This is why, even as rates of both violent crime and property crime have been decreasing steadily since the early nineties, rates of incarceration have been exploding in the other direction. For most of the 20th century the rate of incarceration in America was roughly 110 per 100,000 people. As of last year, the number was 655 per 100,000. Although the numbers have dipped slightly in recent years, down from a high of about 760 per 100,000 in 2013, the quantity of prisoners in America remains absurdly high.
Such aggressive, military-style policing would be not be tolerated by voters if it were taking place everywhere. It’s popular, and continues to be embraced by politicians in both parties, because it’s only happening in “those” neighborhoods (or, as Mike Bloomberg once put it, “where the crime is”). Even during the Covid-19 crisis, 80% of the summonses for social distancing violations are given out to blacks and Hispanics. Does anyone really think that minorities account for that massive a percentage of those violations? Do they think black people really commit 3.73 times as many marijuana offenses as white people?
Basically we have two systems of enforcement in America, a minimalist one for people with political clout, and an intrusive one for everyone else. In the same way our army in Vietnam got in trouble when it started searching for ways to quantify the success of its occupation, choosing sociopathic metrics like “body counts” and “truck kills,” modern big-city policing has been corrupted by its lust for summonses, stops, and arrests. It’s made monsters where none needed to exist.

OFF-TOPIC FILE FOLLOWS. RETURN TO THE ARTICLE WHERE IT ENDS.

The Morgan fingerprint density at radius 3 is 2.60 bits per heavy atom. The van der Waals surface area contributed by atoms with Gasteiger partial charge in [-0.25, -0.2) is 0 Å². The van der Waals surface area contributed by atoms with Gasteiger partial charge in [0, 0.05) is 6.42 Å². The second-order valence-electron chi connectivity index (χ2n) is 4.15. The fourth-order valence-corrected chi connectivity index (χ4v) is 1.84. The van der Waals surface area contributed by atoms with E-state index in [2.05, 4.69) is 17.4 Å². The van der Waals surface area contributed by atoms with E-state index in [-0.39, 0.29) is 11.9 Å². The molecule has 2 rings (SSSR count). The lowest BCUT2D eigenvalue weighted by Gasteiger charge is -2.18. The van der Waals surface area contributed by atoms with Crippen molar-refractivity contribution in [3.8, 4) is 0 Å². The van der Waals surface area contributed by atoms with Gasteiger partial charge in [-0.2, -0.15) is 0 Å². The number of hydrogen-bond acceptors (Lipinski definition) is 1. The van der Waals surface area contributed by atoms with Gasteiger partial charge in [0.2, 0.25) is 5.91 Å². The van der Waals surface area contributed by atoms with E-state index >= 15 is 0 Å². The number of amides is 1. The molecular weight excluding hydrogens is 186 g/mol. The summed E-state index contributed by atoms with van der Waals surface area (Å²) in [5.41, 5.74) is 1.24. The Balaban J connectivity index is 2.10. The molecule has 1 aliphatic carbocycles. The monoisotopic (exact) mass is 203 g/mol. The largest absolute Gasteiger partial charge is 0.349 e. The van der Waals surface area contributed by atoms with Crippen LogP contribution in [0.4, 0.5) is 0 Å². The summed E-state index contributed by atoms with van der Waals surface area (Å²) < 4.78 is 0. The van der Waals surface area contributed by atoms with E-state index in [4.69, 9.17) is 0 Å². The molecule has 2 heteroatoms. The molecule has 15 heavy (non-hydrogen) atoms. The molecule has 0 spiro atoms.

Because they’re constantly throwing those people against walls, writing them nuisance tickets, and violating their space with humiliating searches (New York in 2010 paid $33 million to a staggering 100,000 people strip-searched after misdemeanor charges), modern cops correctly perceive that they’re hated. As a result, many embrace a “warrior” ethos that teaches them to view themselves as under constant threat.
This is why you see so many knees on heads and necks, guns drawn on unarmed motorists, chokeholds by the thousand, and patterns of massive overkill everywhere – 41 shots fired at Amadou Diallo, 50 at Sean Bell, 137 at Timothy Russell and Malissa Williams in Cleveland, and homicides over twenty bucks or a loose cigarette.
Police are trained to behave like occupiers, which is why they increasingly dress like they’ve been sent to clear houses in Mosul and treat random motorists like potential car-bombers – think of poor Philando Castile, shot seven times by a police officer who leaped back firing in panic like he was being attacked by Freddy Krueger, instead of a calm, compliant, educated young man. Officers with histories of abuse complaints like Daniel Pantaleo and Derek Chauvin are kept on the force because senior officers value police who make numbers more than they fear outrage from residents in their districts. The incentives in this system are wrong in every direction.
The current protests are likely to inspire politicians to think the other way, but it’s probably time to reconsider what we’re trying to accomplish with this kind of policing. In upscale white America drug use is effectively decriminalized, and Terry stops, strip searches, and “quality of life” arrests are unknowns. The country isn’t going to heal as long as everyone else gets a knee in the neck.
Matthew C. Taibbi is contributing editor at Rolling Stone, an author, journalist and podcaster. He has reported on politics, media, finance, and sports.
Credit: Taibbi Substack